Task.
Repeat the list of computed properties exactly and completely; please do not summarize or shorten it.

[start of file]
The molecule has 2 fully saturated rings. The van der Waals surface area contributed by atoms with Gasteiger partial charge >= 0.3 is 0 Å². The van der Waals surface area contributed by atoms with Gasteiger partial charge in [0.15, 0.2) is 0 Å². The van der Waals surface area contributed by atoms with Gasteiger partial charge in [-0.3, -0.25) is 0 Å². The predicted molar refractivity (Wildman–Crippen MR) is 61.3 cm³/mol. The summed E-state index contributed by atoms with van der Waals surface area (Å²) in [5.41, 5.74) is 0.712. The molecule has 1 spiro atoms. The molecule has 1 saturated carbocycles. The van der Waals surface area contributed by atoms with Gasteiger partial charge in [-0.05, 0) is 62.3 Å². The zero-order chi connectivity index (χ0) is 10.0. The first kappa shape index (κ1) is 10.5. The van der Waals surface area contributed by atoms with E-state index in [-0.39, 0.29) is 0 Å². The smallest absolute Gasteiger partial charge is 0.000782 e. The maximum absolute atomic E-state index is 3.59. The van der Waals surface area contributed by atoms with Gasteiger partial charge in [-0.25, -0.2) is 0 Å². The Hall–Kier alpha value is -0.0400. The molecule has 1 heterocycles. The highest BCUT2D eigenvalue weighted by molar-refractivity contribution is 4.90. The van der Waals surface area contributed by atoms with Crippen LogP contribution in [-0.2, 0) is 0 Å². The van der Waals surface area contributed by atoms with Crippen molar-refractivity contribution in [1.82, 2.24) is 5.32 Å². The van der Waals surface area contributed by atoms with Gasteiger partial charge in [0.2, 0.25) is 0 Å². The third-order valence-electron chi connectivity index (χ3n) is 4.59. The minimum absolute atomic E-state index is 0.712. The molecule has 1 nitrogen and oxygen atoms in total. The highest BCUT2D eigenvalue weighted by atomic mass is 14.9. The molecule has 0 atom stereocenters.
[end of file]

The molecule has 2 fully saturated rings. The van der Waals surface area contributed by atoms with Gasteiger partial charge >= 0.3 is 0 Å². The van der Waals surface area contributed by atoms with Gasteiger partial charge in [0.15, 0.2) is 0 Å². The van der Waals surface area contributed by atoms with Gasteiger partial charge in [-0.3, -0.25) is 0 Å². The predicted molar refractivity (Wildman–Crippen MR) is 61.3 cm³/mol. The summed E-state index contributed by atoms with van der Waals surface area (Å²) in [5.41, 5.74) is 0.712. The molecule has 1 spiro atoms. The molecule has 1 saturated carbocycles. The van der Waals surface area contributed by atoms with Gasteiger partial charge in [-0.05, 0) is 62.3 Å². The zero-order chi connectivity index (χ0) is 10.0. The first kappa shape index (κ1) is 10.5. The van der Waals surface area contributed by atoms with E-state index in [-0.39, 0.29) is 0 Å². The smallest absolute Gasteiger partial charge is 0.000782 e. The maximum absolute atomic E-state index is 3.59. The van der Waals surface area contributed by atoms with Gasteiger partial charge in [-0.25, -0.2) is 0 Å². The Hall–Kier alpha value is -0.0400. The molecule has 1 heterocycles. The highest BCUT2D eigenvalue weighted by molar-refractivity contribution is 4.90. The van der Waals surface area contributed by atoms with Crippen LogP contribution in [-0.2, 0) is 0 Å². The van der Waals surface area contributed by atoms with Crippen molar-refractivity contribution in [1.82, 2.24) is 5.32 Å². The van der Waals surface area contributed by atoms with Gasteiger partial charge in [0.2, 0.25) is 0 Å². The third-order valence-electron chi connectivity index (χ3n) is 4.59. The minimum absolute atomic E-state index is 0.712. The molecule has 1 nitrogen and oxygen atoms in total. The highest BCUT2D eigenvalue weighted by atomic mass is 14.9. The molecule has 0 atom stereocenters.